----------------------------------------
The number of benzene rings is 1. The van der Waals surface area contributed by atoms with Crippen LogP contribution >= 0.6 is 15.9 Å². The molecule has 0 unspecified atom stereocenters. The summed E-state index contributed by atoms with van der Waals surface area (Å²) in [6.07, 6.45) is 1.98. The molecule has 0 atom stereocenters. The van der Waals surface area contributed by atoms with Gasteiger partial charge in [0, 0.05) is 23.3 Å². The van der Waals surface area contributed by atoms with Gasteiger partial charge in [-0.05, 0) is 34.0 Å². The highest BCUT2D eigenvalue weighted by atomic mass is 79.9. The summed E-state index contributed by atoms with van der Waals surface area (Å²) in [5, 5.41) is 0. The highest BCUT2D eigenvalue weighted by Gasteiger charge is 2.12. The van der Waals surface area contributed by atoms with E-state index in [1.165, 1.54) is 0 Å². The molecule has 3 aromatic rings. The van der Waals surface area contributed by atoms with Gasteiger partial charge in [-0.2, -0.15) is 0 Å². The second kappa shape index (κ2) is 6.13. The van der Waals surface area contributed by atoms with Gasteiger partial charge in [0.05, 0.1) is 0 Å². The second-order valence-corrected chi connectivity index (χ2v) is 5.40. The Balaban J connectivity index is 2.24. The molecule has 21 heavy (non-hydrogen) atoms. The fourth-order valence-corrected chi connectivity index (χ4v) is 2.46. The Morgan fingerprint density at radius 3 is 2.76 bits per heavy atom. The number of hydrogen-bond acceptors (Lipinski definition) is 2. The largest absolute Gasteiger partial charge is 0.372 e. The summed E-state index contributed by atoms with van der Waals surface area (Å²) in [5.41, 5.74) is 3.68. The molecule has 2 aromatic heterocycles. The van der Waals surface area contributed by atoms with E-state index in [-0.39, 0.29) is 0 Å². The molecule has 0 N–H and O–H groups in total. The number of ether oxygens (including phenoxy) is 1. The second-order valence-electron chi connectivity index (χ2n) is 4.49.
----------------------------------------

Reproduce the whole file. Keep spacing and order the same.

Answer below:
The number of benzene rings is 1. The van der Waals surface area contributed by atoms with Crippen LogP contribution >= 0.6 is 15.9 Å². The molecule has 0 unspecified atom stereocenters. The summed E-state index contributed by atoms with van der Waals surface area (Å²) in [6.07, 6.45) is 1.98. The molecule has 0 atom stereocenters. The van der Waals surface area contributed by atoms with Gasteiger partial charge in [0, 0.05) is 23.3 Å². The van der Waals surface area contributed by atoms with Gasteiger partial charge in [-0.05, 0) is 34.0 Å². The highest BCUT2D eigenvalue weighted by atomic mass is 79.9. The summed E-state index contributed by atoms with van der Waals surface area (Å²) in [5, 5.41) is 0. The highest BCUT2D eigenvalue weighted by Gasteiger charge is 2.12. The van der Waals surface area contributed by atoms with E-state index in [1.165, 1.54) is 0 Å². The molecule has 3 aromatic rings. The van der Waals surface area contributed by atoms with Gasteiger partial charge in [-0.2, -0.15) is 0 Å². The second kappa shape index (κ2) is 6.13. The van der Waals surface area contributed by atoms with Gasteiger partial charge in [0.05, 0.1) is 0 Å². The second-order valence-corrected chi connectivity index (χ2v) is 5.40. The Balaban J connectivity index is 2.24. The molecule has 21 heavy (non-hydrogen) atoms. The fourth-order valence-corrected chi connectivity index (χ4v) is 2.46. The Morgan fingerprint density at radius 3 is 2.76 bits per heavy atom. The number of hydrogen-bond acceptors (Lipinski definition) is 2. The largest absolute Gasteiger partial charge is 0.372 e. The summed E-state index contributed by atoms with van der Waals surface area (Å²) in [5.41, 5.74) is 3.68. The molecule has 2 aromatic heterocycles. The van der Waals surface area contributed by atoms with E-state index in [-0.39, 0.29) is 0 Å². The molecule has 0 N–H and O–H groups in total. The number of ether oxygens (including phenoxy) is 1. The second-order valence-electron chi connectivity index (χ2n) is 4.49.